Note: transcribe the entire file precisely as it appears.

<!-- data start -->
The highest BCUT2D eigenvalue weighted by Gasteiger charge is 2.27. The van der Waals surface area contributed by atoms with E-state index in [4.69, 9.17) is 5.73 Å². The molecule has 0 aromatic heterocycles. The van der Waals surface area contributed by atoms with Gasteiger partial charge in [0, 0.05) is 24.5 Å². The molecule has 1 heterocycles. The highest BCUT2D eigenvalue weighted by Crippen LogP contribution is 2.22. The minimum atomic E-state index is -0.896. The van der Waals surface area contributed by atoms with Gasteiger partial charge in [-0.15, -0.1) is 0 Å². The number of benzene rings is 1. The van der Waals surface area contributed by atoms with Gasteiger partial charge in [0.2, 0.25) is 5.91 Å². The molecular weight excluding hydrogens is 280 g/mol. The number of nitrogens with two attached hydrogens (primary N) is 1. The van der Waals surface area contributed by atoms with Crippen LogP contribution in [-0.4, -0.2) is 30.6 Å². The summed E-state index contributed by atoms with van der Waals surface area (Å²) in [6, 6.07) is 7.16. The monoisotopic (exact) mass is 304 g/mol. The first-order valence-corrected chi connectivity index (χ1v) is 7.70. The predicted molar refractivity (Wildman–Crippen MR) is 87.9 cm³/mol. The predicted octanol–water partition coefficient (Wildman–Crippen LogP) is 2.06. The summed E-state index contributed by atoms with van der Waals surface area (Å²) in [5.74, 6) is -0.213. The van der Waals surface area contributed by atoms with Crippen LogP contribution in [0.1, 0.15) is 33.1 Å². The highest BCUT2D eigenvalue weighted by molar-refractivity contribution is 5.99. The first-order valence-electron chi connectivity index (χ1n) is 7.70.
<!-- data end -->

The highest BCUT2D eigenvalue weighted by Gasteiger charge is 2.27. The van der Waals surface area contributed by atoms with E-state index in [4.69, 9.17) is 5.73 Å². The molecule has 0 aromatic heterocycles. The van der Waals surface area contributed by atoms with Gasteiger partial charge in [0, 0.05) is 24.5 Å². The molecule has 1 heterocycles. The highest BCUT2D eigenvalue weighted by Crippen LogP contribution is 2.22. The minimum atomic E-state index is -0.896. The van der Waals surface area contributed by atoms with Gasteiger partial charge in [-0.15, -0.1) is 0 Å². The number of benzene rings is 1. The van der Waals surface area contributed by atoms with Gasteiger partial charge in [0.2, 0.25) is 5.91 Å². The molecular weight excluding hydrogens is 280 g/mol. The number of nitrogens with two attached hydrogens (primary N) is 1. The van der Waals surface area contributed by atoms with Crippen LogP contribution in [-0.4, -0.2) is 30.6 Å². The summed E-state index contributed by atoms with van der Waals surface area (Å²) in [6, 6.07) is 7.16. The monoisotopic (exact) mass is 304 g/mol. The first-order valence-corrected chi connectivity index (χ1v) is 7.70. The predicted molar refractivity (Wildman–Crippen MR) is 87.9 cm³/mol. The predicted octanol–water partition coefficient (Wildman–Crippen LogP) is 2.06. The summed E-state index contributed by atoms with van der Waals surface area (Å²) in [5.74, 6) is -0.213. The van der Waals surface area contributed by atoms with Crippen LogP contribution in [0.1, 0.15) is 33.1 Å². The highest BCUT2D eigenvalue weighted by molar-refractivity contribution is 5.99. The first-order valence-electron chi connectivity index (χ1n) is 7.70.